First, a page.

Tuesday, August 15, 2006

Get Used To It

Three important points to bear in mind as you read coverage of the aftermath of Israel's failed invasion of Lebanon:

  1. By their own propaganda Israel lost to a "rag tag" army. That's got to hurt. I don't exptect them to learn the lesson. I do expect Israel's politics to swing hard right and fairly soon too. I also expect a lot of the corruption endemic in Israeli politics to come to light. In fact that's already started.
  2. The day before the ceasefire the Hizb mounted a rocketry barrage. Unlike the Israelis they haven't fired since. In other words they're a highly disciplined force and they're still in possession of the field.
  3. Hizbulla planned for victory. As you read the reports of people streaming back to their homes from which the brutal (and illegal) Israeli tactics drove them keep in mind that much of the transport infrastructure has been shattered. What does their return mean? It means that the Hizb have some very effective logistics people. The return of the populace is going to dramatically weaken Israel's strategic position vis a vis Southern Lebanon.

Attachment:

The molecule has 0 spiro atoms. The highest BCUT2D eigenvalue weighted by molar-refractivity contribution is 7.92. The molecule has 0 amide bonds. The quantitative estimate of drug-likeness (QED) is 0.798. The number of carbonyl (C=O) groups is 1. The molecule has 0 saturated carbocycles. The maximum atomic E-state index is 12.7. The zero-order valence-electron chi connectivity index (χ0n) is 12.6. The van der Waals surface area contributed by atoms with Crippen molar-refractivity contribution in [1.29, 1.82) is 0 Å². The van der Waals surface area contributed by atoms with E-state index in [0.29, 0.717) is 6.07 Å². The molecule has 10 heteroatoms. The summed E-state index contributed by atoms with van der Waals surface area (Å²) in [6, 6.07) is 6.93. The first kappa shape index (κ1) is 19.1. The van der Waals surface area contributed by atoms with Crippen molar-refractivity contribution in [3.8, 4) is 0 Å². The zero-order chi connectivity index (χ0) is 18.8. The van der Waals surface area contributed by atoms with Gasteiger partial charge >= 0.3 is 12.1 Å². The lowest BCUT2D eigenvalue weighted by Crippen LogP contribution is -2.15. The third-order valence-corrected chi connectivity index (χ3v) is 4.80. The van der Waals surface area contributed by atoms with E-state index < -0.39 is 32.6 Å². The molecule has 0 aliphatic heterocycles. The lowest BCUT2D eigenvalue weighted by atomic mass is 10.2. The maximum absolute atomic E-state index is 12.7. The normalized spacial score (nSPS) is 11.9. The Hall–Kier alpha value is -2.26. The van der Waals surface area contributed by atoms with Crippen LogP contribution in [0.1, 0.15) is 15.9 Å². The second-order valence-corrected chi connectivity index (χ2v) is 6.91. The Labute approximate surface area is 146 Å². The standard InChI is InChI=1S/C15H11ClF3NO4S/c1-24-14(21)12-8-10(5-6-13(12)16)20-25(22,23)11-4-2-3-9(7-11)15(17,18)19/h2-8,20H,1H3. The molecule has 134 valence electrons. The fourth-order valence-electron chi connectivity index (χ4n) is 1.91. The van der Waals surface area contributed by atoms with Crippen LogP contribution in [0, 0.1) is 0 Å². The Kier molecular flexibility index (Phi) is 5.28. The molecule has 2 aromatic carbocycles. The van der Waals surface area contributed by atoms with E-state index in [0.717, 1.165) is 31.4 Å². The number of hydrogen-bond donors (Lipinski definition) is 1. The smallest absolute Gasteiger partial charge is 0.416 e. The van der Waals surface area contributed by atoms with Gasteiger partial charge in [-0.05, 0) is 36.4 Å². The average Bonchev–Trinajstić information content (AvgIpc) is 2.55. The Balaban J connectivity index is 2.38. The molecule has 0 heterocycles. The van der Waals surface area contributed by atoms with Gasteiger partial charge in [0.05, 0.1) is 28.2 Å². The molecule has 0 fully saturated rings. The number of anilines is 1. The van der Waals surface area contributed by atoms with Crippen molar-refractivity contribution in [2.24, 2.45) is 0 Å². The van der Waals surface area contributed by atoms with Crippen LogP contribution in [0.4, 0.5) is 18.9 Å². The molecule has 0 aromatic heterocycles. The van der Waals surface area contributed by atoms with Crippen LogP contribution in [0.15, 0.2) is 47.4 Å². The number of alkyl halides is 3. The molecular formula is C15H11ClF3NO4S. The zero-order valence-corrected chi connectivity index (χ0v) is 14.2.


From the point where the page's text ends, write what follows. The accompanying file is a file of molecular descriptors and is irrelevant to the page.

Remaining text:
Who won? Well we know who lost in military terms, and yes I feel vindicated, I've been saying for years that the IDF are overrated and the Hizb underrated. I also feel more than a little schadenfreude a savage invasion was repelled and as the scale of their looming defeat became ever clearer the invaders squealed ever louder "unfair unfair" - they couldn't even hold Marjoum! And that was despite their using human shield tactics.

Who lost terribly were civilians the brutal Israeli tactics meant massive loss of Lebanese civilian life. Nor should it be forgotten that some Israeli civilians were killed. Who should be blamed for those deaths? The Israeli government which started the war and the American government who wanted them to are who should be blamed.

The victory is for all of us who are opposed to arrogance and brutality. The loss, the biggest loss, is to those who still believe that they can recolonise the Middle East. The Middle East and its resources belong to those who live there. It's their home, not yours, not mine, theirs and other than as guests "we" are not welcome there. The people who live there have the right, the duty, and increasingly both the will and the means to defend their homes and their children. Get used to it.


Update: They definitely don't like losing. - mfi

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